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Album Review

This collection of 19 shortish piano and drum duets has caused the same reaction in several different fans of Paul Bley, so probably shouldn't be dismissed as quickly as the performers seemed to each track go by. Initial listings inspire indifference, in some case sneers, as it seems the two veteran players and longtime musical parners are improvising as if facing a row of judges who have given them time limits. This image addresses the brevity of the tracks, but not the lack of any palpable urgency, a quality that it is assumed would be rampant in anyone addressing such a court.

Superficially, the set of musical miniatures brings to mind a classic Erroll Garner side, in which each in a series of two, three and four minute tracks opens up an entire musical cosmos as well as inviting in the apparition of romance and the smell of perfume. None of that happens at all here, the tracks basically having the flatness and relative lack of detail of the album's cover illustration. These performances have a lingering quality, however, certain moments eventually acquirng magic like illuminations, even though it is all mere residue under the fingers of players who seemingly can create beauty in their sleep. "West 107th Street" is music for an imaginary movie, "Love Hurts" almost manages to deny feeling, and "Batterie" in its millionth recording still puts new thoughts in the pianist's mind.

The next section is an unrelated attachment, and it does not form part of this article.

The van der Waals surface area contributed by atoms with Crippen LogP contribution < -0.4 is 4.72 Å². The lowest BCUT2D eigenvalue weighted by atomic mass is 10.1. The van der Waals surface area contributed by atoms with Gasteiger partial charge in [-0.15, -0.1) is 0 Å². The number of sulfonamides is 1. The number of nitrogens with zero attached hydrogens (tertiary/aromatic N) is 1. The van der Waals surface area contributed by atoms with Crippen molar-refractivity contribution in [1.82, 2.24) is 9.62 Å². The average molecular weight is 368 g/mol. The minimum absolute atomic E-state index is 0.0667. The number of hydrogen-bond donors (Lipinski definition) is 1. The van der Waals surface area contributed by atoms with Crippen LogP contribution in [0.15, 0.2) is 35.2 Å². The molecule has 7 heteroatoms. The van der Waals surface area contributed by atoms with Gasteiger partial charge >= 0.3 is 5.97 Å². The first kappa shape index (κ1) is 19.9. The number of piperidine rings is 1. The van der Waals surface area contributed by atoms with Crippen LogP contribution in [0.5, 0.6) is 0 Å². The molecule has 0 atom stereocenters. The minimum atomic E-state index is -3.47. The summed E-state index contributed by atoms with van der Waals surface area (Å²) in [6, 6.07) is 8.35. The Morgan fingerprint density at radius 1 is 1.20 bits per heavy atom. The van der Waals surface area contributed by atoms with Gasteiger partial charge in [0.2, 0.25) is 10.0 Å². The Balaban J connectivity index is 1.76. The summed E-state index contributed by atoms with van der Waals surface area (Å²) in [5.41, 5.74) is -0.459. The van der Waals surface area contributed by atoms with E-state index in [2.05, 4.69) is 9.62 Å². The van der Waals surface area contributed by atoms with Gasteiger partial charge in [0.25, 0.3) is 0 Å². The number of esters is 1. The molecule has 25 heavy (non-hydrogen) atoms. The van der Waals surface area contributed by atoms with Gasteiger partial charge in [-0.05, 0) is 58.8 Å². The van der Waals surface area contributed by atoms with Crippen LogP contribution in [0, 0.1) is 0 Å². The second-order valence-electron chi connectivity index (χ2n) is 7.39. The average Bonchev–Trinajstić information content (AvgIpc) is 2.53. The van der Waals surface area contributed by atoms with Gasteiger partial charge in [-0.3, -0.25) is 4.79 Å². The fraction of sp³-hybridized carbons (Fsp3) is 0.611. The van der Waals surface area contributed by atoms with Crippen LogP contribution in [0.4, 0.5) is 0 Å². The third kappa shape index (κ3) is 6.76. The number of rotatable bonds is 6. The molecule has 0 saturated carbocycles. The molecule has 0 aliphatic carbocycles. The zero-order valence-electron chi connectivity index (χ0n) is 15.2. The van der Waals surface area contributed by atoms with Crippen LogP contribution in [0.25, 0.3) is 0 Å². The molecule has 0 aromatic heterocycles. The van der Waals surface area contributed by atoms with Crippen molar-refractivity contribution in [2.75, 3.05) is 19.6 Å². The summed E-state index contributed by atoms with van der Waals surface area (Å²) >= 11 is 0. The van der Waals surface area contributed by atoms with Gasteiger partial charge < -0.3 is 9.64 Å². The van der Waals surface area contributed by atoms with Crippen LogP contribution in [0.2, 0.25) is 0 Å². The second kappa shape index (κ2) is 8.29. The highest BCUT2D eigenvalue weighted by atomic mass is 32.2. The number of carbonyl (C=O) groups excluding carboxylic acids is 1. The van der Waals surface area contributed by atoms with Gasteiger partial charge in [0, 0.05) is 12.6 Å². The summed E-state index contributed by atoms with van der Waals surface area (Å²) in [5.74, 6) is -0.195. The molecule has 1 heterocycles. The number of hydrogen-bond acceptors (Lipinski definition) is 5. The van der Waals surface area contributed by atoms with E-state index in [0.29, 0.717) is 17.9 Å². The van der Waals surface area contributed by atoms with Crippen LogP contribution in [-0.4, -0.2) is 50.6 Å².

Born: 10 November 1932 in Montreal, Quebec, Canada

Genre: Jazz

Years Active: '50s, '60s, '70s, '80s, '90s, '00s, '10s

Pianist Paul Bley, whose earliest recordings sound like Al Haig or Bud Powell, took the styles and techniques associated with Oscar Peterson, Wynton Kelly and Bill Evans to new levels of creative experimentation, becoming an indispensable force in modern music by combining the best elements in bop and early modern jazz with extended free improvisation and procedural dynamics often found in 20th century chamber music. This approach places him in league with artists as diverse as Red Garland, Elmo...
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Notes, Paul Bley
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